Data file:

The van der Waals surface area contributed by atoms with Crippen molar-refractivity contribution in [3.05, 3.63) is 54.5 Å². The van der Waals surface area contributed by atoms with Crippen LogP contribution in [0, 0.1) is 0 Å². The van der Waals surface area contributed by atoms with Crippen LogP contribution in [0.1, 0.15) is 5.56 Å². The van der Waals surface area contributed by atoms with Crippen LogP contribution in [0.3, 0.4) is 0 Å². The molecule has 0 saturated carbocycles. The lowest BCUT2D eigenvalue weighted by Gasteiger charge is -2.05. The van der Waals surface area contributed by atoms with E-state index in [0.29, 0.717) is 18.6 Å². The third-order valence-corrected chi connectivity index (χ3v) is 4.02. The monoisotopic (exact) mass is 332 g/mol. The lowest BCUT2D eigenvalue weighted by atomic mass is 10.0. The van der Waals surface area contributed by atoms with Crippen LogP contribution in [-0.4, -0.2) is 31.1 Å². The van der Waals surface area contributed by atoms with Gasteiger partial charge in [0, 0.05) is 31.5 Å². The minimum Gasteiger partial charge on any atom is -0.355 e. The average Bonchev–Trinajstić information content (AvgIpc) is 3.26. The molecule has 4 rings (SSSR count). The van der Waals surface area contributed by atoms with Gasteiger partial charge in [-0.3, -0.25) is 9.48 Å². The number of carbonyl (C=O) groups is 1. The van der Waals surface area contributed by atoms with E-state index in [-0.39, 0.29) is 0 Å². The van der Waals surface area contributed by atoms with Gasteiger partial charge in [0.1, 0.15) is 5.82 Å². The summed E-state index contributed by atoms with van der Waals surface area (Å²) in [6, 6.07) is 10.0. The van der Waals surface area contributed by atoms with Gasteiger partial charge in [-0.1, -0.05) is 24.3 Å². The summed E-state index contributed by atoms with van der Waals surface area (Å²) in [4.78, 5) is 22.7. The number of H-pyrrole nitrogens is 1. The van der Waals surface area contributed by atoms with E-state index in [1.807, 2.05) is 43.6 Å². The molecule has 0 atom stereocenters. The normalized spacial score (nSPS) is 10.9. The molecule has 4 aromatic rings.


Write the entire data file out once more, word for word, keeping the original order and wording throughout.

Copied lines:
The van der Waals surface area contributed by atoms with Crippen molar-refractivity contribution in [3.05, 3.63) is 54.5 Å². The van der Waals surface area contributed by atoms with Crippen LogP contribution in [0, 0.1) is 0 Å². The van der Waals surface area contributed by atoms with Crippen LogP contribution in [0.1, 0.15) is 5.56 Å². The van der Waals surface area contributed by atoms with Crippen LogP contribution in [0.3, 0.4) is 0 Å². The molecule has 0 saturated carbocycles. The lowest BCUT2D eigenvalue weighted by Gasteiger charge is -2.05. The van der Waals surface area contributed by atoms with E-state index in [0.29, 0.717) is 18.6 Å². The third-order valence-corrected chi connectivity index (χ3v) is 4.02. The monoisotopic (exact) mass is 332 g/mol. The lowest BCUT2D eigenvalue weighted by atomic mass is 10.0. The van der Waals surface area contributed by atoms with Crippen LogP contribution in [-0.4, -0.2) is 31.1 Å². The van der Waals surface area contributed by atoms with Gasteiger partial charge in [0, 0.05) is 31.5 Å². The minimum Gasteiger partial charge on any atom is -0.355 e. The average Bonchev–Trinajstić information content (AvgIpc) is 3.26. The molecule has 4 rings (SSSR count). The van der Waals surface area contributed by atoms with Gasteiger partial charge in [-0.3, -0.25) is 9.48 Å². The number of carbonyl (C=O) groups is 1. The van der Waals surface area contributed by atoms with E-state index in [-0.39, 0.29) is 0 Å². The van der Waals surface area contributed by atoms with Gasteiger partial charge in [0.1, 0.15) is 5.82 Å². The summed E-state index contributed by atoms with van der Waals surface area (Å²) in [6, 6.07) is 10.0. The van der Waals surface area contributed by atoms with Gasteiger partial charge in [-0.1, -0.05) is 24.3 Å². The summed E-state index contributed by atoms with van der Waals surface area (Å²) in [4.78, 5) is 22.7. The number of H-pyrrole nitrogens is 1. The van der Waals surface area contributed by atoms with E-state index in [1.807, 2.05) is 43.6 Å². The molecule has 0 atom stereocenters. The normalized spacial score (nSPS) is 10.9. The molecule has 4 aromatic rings.